State Issues Set for November Ballot


Ohio voters will have the opportunity to weigh in on two constitutional amendments on the ballot this November.

HJR 2 and HJR 4 cleared the Ohio legislature yesterday during marathon sessions as the General Assembly worked to wrap up loose ends prior to disbanding until after the November election. 

HJR 2, adopted along party lines, requires judges to consider public safety when setting bail. The proposed amendment is in response to a January decision from the Ohio Supreme Court (DuBose v. McGuffey), which upheld a First District Court of Appeals decision that reduced bail for a man accused of murder from $1.5 million to $500,000. Supporters of the proposed amendment, which include the Ohio Chamber of Commerce and the Hamilton County Prosecutors Office, argue enshrining public safety as a factor when setting bail will protect communities from potential violence. 

Several bail reform and justice advocacy groups, such as the American Civil Liberties Union (ACLU) of Ohio, the Ohio Justice & Policy Center, as well as multiple public defenders’ offices, oppose the resolution. Critics of the proposal maintain the proposed amendment will have the opposite effect by making communities less safe and argue there is no connection between bail amount and public safety since the only basis bail is used for under Ohio statute is to ensure a defendant’s appearance before the Court.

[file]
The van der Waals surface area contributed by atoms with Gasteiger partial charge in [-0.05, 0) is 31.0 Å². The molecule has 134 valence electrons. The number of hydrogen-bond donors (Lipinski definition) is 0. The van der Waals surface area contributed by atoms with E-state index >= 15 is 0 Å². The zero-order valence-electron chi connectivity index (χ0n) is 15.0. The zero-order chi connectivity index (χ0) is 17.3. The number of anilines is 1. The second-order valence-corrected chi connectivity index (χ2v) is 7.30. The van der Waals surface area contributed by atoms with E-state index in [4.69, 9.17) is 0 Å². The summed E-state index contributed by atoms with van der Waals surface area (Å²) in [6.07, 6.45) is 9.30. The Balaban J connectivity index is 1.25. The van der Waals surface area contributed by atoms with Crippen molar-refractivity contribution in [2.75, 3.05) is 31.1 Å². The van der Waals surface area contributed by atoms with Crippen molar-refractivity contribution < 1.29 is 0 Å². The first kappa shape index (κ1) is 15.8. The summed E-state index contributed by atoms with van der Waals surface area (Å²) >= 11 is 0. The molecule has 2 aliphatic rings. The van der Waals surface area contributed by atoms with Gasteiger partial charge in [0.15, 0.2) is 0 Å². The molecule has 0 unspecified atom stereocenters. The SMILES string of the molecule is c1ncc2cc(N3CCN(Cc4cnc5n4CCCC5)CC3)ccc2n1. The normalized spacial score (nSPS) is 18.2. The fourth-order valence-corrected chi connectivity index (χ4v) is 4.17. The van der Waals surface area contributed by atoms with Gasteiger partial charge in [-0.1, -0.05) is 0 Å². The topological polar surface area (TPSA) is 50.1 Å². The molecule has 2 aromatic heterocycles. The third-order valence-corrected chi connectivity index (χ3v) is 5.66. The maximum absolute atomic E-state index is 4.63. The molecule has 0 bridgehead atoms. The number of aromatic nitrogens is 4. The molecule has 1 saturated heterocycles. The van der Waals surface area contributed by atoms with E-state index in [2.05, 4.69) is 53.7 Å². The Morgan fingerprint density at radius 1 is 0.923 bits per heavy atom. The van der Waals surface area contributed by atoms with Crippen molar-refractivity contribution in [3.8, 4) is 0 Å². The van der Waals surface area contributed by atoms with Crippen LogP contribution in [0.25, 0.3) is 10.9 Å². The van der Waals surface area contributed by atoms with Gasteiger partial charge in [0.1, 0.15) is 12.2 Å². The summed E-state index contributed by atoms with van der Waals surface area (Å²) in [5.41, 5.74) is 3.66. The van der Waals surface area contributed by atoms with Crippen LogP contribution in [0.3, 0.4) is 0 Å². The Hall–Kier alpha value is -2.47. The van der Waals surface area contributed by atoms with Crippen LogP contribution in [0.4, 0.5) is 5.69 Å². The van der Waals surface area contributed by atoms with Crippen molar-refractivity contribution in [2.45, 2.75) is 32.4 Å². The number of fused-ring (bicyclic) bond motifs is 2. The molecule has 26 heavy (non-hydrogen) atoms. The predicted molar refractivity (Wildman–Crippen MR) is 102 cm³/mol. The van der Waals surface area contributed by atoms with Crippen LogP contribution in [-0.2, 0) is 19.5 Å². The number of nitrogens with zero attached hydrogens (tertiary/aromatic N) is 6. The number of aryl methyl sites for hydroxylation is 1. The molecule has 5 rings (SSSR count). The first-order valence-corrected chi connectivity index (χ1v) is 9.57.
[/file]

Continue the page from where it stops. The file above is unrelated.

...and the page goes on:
HJR 4 prohibits local governments from allowing non-citizens legally living in the state to vote in local elections. Under current law, this is prohibited on the state and federal levels. However, the resolution is in response to certain localities – like Ohio’s own Yellow Springs – moving to allow noncitizen residents to vote in local elections. Multiple Democrats joined their Republican counterparts in the House in support of the proposal.

Supporters of the resolution argue the amendment is proactive in nature and express concern over the feasibility and security of allowing nonresidents to register to vote in local elections, as Ohio’s registration for all elections is fully integrated. However, opponents claim the inclusion of HJR 4 on the November ballot is unnecessary as the issue is already adequately addressed in state law.

There has been criticism that both HJR 2 and HJR 4 have been placed on the ballot to drive voter turnout in the November general election. With a US Senate seat, all 5 statewide offices, the General Assembly and control of the state’s Supreme Court up for grabs, the true impetus behind these measures may simply be to increase GOP turnout at the polls.  


©2024 Roetzel & Andress
National Law Review, Volumess XII, Number 154